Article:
In September 2017, we published our latest report on bowel cancer, as part of our Continuous Update Project (CUP).1
Bowel cancer is the fourth most common cancer in the UK. However, it’s also one of the most preventable – scientists estimate that about half of cases could be prevented if everyone followed our Cancer Prevention Recommendations.
Our new report is based on evidence from over 29 million people, nearly 250,000 of whom have been diagnosed with bowel cancer.
Be a healthy weight
Being overweight or obese increases your risk of bowel cancer as well as ten other cancers. The risk increases by five per cent per 5 BMI (body mass index) units.
Be physically active
Our research re-confirms that physical activity reduces your risk of colon cancer. Adults should aim to be moderately physically active for a minimum of 30 minutes a day and avoid sitting for too long.
Drink less alcohol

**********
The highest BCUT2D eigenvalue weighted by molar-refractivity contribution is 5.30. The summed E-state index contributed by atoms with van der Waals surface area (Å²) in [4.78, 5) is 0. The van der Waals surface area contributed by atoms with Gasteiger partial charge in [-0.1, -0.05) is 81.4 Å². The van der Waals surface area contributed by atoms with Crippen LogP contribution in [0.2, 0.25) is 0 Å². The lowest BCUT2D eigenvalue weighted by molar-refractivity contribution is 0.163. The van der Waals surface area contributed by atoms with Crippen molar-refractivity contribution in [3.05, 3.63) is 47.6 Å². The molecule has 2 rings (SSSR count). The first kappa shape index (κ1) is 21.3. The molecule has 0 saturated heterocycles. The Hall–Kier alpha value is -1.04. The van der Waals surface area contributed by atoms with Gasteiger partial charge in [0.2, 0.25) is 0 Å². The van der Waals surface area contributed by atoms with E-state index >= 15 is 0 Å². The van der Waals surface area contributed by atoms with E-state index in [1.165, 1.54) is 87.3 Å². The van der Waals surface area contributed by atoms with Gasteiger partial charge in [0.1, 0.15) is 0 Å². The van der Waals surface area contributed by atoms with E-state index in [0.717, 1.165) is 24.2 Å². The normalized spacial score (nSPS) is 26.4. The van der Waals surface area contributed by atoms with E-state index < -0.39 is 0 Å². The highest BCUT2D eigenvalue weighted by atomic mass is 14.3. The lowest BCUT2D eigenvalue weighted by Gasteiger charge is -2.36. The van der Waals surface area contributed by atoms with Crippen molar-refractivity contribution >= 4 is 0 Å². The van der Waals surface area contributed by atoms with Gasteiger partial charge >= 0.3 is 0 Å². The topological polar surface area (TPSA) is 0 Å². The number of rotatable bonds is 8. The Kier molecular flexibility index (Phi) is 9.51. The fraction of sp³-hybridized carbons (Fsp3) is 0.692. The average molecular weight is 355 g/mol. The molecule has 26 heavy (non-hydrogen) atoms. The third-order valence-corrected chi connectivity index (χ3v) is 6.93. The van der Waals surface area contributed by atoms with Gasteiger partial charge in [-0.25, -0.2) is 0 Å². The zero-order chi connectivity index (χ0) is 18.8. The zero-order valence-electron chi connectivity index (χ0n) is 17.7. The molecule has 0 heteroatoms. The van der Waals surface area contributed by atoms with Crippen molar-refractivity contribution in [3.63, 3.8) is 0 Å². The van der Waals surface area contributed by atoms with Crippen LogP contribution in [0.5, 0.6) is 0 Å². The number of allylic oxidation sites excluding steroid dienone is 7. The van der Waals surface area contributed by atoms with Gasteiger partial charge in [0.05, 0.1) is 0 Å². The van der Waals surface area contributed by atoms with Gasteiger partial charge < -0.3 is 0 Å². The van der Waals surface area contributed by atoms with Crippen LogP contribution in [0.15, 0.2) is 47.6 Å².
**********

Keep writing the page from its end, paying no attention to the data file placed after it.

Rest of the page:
There’s evidence that drinking alcohol increases bowel cancer risk. The report found that consuming 10g of ethanol per day increases your risk of bowel cancer by seven per cent. For cancer prevention, it's best not to drink alcohol. If someone chooses to drink, they should limit alcoholic drinks and follow national guidelines.
Eat less red meat and avoid processed meat
Our research found a 16 per cent increase in risk per 50g of processed meat (such as ham, bacon and chorizo) consumed a day. There’s also strong evidence confirming that eating red meat increases bowel cancer risk too. World Cancer Research Fund’s recommendation is to eat little, if any, processed meat and no more than 500g (cooked weight) of red meat a week.
Eat more wholegrains and foods containing dietary fibre
Our report found that eating three servings (a total of 90g) of wholegrains each day such as brown rice or wholemeal bread reduces the risk of bowel cancer by 17 per cent. This adds to the evidence that eating foods containing fibre decreases the risk of bowel cancer.
The report found strong evidence that consuming dairy products such as milk may reduce bowel cancer risk. However, we don’t make any recommendations about this as dairy products may influence other cancers differently. We also found some evidence that eating fish protects against bowel cancer, but we need more research before we can make any recommendations about fish consumption.